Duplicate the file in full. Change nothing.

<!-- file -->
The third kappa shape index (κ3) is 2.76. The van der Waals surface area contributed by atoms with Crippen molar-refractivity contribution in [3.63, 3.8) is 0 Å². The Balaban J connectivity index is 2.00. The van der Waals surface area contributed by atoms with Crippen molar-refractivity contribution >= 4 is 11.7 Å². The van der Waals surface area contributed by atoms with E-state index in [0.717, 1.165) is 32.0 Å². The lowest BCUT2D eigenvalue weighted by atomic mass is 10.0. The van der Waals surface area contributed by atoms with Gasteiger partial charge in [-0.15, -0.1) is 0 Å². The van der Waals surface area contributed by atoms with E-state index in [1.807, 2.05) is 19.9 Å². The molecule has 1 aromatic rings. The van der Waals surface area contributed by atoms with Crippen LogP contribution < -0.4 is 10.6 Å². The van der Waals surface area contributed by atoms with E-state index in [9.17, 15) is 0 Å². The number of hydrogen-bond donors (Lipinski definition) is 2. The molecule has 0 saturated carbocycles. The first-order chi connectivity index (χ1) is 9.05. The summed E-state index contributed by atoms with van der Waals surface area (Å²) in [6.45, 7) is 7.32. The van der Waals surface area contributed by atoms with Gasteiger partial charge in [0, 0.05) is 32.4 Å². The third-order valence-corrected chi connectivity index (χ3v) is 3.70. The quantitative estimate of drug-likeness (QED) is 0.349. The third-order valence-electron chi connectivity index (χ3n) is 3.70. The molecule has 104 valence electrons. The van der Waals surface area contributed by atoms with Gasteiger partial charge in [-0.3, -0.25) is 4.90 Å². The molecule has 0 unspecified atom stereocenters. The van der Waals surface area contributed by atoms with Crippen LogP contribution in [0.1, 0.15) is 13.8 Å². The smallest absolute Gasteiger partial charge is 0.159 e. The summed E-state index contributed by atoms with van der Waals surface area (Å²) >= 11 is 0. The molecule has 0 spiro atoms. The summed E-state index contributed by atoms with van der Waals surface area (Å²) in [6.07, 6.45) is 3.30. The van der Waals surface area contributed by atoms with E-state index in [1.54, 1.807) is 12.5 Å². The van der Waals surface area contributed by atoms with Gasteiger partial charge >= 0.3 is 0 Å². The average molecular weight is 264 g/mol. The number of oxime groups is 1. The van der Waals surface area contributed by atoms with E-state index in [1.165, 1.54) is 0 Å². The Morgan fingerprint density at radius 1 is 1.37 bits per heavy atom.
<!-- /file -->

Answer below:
The third kappa shape index (κ3) is 2.76. The van der Waals surface area contributed by atoms with Crippen molar-refractivity contribution in [3.63, 3.8) is 0 Å². The Balaban J connectivity index is 2.00. The van der Waals surface area contributed by atoms with Crippen molar-refractivity contribution >= 4 is 11.7 Å². The van der Waals surface area contributed by atoms with E-state index in [0.717, 1.165) is 32.0 Å². The lowest BCUT2D eigenvalue weighted by atomic mass is 10.0. The van der Waals surface area contributed by atoms with Gasteiger partial charge in [-0.15, -0.1) is 0 Å². The van der Waals surface area contributed by atoms with E-state index in [1.807, 2.05) is 19.9 Å². The molecule has 1 aromatic rings. The van der Waals surface area contributed by atoms with Crippen LogP contribution < -0.4 is 10.6 Å². The van der Waals surface area contributed by atoms with E-state index in [9.17, 15) is 0 Å². The number of hydrogen-bond donors (Lipinski definition) is 2. The molecule has 0 saturated carbocycles. The first-order chi connectivity index (χ1) is 9.05. The summed E-state index contributed by atoms with van der Waals surface area (Å²) in [6.45, 7) is 7.32. The van der Waals surface area contributed by atoms with Gasteiger partial charge in [0, 0.05) is 32.4 Å². The third-order valence-corrected chi connectivity index (χ3v) is 3.70. The quantitative estimate of drug-likeness (QED) is 0.349. The third-order valence-electron chi connectivity index (χ3n) is 3.70. The molecule has 104 valence electrons. The van der Waals surface area contributed by atoms with Gasteiger partial charge in [-0.3, -0.25) is 4.90 Å². The molecule has 0 unspecified atom stereocenters. The van der Waals surface area contributed by atoms with Crippen LogP contribution in [0.1, 0.15) is 13.8 Å². The smallest absolute Gasteiger partial charge is 0.159 e. The summed E-state index contributed by atoms with van der Waals surface area (Å²) >= 11 is 0. The molecule has 0 spiro atoms. The summed E-state index contributed by atoms with van der Waals surface area (Å²) in [6.07, 6.45) is 3.30. The van der Waals surface area contributed by atoms with E-state index in [1.54, 1.807) is 12.5 Å². The van der Waals surface area contributed by atoms with Gasteiger partial charge >= 0.3 is 0 Å². The average molecular weight is 264 g/mol. The number of oxime groups is 1. The van der Waals surface area contributed by atoms with E-state index in [1.165, 1.54) is 0 Å². The Morgan fingerprint density at radius 1 is 1.37 bits per heavy atom.